Original Entry by : Robert Salier

Threat Hunting in Practice

By Robert Salier, Product Manager, Endace


Robert Salier, Product Manager, EndaceHunting for security threats involves looking for traces of attackers in an organization’s IT environment, both past and present. It involves creativity combined with (relatively loose) methodologies and frameworks, focused on outsmarting an attacker.

Threat Hunting relies on a deep knowledge of the Tactics, Techniques and Procedures (TTP’s) that adversaries use, and a thorough knowledge of the organization’s IT environment. Well executed threat hunts provide organizations with deeper insight into their IT environment and into where attackers might hide.

This, the second article in our series of blog posts on threat hunting (read Part 1 here), looks at how leading organizations approach threat hunting, and the various data, resources, systems, and processes required to threat hunt effectively and efficiently.

Larger organizations tend to have higher public profiles, more valuable information assets, and complex and distributed environments that present a greater number of opportunities for criminals to infiltrate, hide, and perform reconnaissance without detection. When it comes to seeking out best practice, it’s not surprising that large organizations are the place to look.

Large organizations recognize that criminals are constantly looking for ways to break in undetected and that it is only a matter of time before they succeed if they haven’t already. While organizations of all sizes are being attacked, larger organizations are the leaders in this proactive approach to hunting down intruders, i.e. “threat hunting”. They have recognized that active threat hunting increases detection rates over-relying on incident detection alone – i.e. waiting for alerts from automated intrusion detection systems that may never come.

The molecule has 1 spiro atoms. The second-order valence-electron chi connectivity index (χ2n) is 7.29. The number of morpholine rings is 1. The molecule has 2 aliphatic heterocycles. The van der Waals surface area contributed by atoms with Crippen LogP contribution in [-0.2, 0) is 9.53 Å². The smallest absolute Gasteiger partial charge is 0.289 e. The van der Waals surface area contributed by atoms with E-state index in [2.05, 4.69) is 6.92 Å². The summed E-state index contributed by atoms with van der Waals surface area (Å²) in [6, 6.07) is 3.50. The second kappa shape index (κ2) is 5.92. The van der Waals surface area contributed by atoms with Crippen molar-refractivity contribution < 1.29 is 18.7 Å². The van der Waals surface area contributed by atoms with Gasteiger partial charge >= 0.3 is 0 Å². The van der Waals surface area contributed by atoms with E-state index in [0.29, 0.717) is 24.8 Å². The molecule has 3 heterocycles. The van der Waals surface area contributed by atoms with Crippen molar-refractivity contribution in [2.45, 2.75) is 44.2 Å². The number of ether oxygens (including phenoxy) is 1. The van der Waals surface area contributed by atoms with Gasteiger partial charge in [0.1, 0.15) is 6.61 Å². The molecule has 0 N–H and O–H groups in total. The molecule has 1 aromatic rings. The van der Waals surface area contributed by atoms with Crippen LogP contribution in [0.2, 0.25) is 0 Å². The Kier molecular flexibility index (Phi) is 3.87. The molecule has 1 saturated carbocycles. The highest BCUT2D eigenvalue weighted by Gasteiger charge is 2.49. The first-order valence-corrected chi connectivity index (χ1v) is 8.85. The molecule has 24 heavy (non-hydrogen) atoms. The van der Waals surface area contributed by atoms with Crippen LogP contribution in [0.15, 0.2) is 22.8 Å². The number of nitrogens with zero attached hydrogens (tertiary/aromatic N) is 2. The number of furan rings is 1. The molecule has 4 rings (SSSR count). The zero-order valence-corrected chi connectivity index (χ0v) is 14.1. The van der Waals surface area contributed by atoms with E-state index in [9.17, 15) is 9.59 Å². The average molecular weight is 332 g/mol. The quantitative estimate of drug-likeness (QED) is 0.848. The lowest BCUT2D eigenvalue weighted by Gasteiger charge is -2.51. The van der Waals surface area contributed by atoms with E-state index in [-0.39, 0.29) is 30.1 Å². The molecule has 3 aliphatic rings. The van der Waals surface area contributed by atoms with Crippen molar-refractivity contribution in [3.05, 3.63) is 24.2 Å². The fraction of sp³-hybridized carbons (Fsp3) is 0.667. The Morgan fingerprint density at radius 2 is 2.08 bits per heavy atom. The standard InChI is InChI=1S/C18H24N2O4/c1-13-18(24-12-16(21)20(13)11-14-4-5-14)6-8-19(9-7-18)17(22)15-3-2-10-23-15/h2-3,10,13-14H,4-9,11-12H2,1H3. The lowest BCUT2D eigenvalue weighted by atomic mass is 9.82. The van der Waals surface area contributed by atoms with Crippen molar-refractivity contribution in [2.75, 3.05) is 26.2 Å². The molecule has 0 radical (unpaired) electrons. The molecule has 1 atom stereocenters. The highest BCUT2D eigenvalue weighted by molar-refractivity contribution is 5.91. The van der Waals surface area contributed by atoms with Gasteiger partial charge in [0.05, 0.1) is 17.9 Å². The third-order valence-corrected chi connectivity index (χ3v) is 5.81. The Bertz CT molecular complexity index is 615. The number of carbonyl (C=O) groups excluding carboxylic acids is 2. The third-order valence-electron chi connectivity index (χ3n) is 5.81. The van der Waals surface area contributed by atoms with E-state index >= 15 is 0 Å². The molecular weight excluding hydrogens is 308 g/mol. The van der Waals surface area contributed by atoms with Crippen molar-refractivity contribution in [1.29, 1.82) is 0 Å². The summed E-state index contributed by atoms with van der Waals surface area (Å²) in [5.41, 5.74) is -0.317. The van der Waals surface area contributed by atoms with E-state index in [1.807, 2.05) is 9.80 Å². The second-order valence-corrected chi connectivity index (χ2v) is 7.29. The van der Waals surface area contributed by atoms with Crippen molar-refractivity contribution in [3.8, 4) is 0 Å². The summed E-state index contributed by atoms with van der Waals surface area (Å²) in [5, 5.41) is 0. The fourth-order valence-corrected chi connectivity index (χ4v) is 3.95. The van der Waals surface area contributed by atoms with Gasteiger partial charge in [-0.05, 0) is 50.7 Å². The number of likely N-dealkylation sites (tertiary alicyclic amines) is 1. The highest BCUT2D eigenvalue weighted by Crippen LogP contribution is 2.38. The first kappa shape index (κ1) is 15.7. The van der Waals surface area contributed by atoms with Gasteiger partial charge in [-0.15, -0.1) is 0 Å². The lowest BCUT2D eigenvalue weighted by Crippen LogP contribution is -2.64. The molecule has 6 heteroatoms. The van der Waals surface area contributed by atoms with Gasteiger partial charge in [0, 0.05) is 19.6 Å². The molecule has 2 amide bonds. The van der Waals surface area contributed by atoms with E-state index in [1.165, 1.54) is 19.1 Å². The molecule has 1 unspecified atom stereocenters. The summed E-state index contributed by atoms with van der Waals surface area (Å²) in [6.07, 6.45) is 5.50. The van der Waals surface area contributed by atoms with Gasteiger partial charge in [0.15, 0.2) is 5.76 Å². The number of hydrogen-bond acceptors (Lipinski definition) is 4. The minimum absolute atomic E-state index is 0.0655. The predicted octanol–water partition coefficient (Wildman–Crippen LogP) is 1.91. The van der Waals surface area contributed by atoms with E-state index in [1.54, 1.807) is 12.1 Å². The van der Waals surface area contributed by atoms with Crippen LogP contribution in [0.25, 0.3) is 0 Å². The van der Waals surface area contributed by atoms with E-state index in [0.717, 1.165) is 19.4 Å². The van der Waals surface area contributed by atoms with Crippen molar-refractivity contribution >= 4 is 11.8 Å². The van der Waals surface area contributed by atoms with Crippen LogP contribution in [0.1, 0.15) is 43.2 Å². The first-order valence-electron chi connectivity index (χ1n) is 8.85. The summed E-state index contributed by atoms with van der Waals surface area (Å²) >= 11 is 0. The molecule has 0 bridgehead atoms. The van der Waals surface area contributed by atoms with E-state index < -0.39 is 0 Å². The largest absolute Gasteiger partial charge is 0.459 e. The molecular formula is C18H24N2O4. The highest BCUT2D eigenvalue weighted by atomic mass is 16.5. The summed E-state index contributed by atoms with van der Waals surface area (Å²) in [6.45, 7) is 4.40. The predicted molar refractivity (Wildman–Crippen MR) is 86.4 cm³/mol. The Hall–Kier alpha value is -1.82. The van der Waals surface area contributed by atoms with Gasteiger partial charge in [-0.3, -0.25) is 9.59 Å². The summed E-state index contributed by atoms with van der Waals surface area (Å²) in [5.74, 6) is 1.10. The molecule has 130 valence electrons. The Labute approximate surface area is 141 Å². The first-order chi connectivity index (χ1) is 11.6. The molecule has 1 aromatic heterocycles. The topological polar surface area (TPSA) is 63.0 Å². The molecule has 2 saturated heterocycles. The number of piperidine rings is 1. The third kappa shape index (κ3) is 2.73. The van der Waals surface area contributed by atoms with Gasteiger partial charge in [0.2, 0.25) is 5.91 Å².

Best practice involves formulating a hypothesis about what may be occurring, then seeking to confirm it. There are three general categories of hypothesis:

  • Driven by threat intelligence from industry news, reports, and feeds.
    e.g. newsfeeds report a dramatic increase in occurences of a specific ransomware variant targeting your industry. So a threat hunt is initiated with the hypothesis that your organization is being targeted with this ransomware
  • Driven by situational awareness, i.e. focus on infrastructure, assets and data most important to the organization.
    e.g. a hypothesis that your customers’ records are the “crown jewels”, so hackers will be trying to gain access to exfiltrate this data

Having developed a hypothesis as a starting point, leading organizations rely on a range of tools and resources to threat hunt efficiently and effectively:

Historic Data from Hardware, Software and the Network
  • Infrastructure Logs from the individual components of hardware and software that form your IT environment, e.g. firewalls, IDS, switches, routers, databases, and endpoints. These logs capture notable events, alarms and other useful information, which when pieced together can provide valuable insight into historic activity in your environment. They’re like study notes that you take from a text book, i.e. highly useful, but not a full record, just a summary of what is considered notable. Also, be wary that hackers often delete or modify logs to remove evidence of their malicious activity.
  • Summarized network data (a.k.a. “packet metadata”, “network telemetry”). Traffic on network links can be captured and analysed in real time to generate a feed of summary information characterizing the network activity. The information that can be obtained goes well beyond the flow summaries that Netflow provides, e.g. by identifying and summarizing activity and anomalies up to and including layer 7 such as email header information and expired certificates. This metadata can be very useful in hunts and investigations, particularly to correlate network traffic with events and activity from infrastructure logs, and users. Also, unlike logs, packet metadata cannot be easily deleted or modified.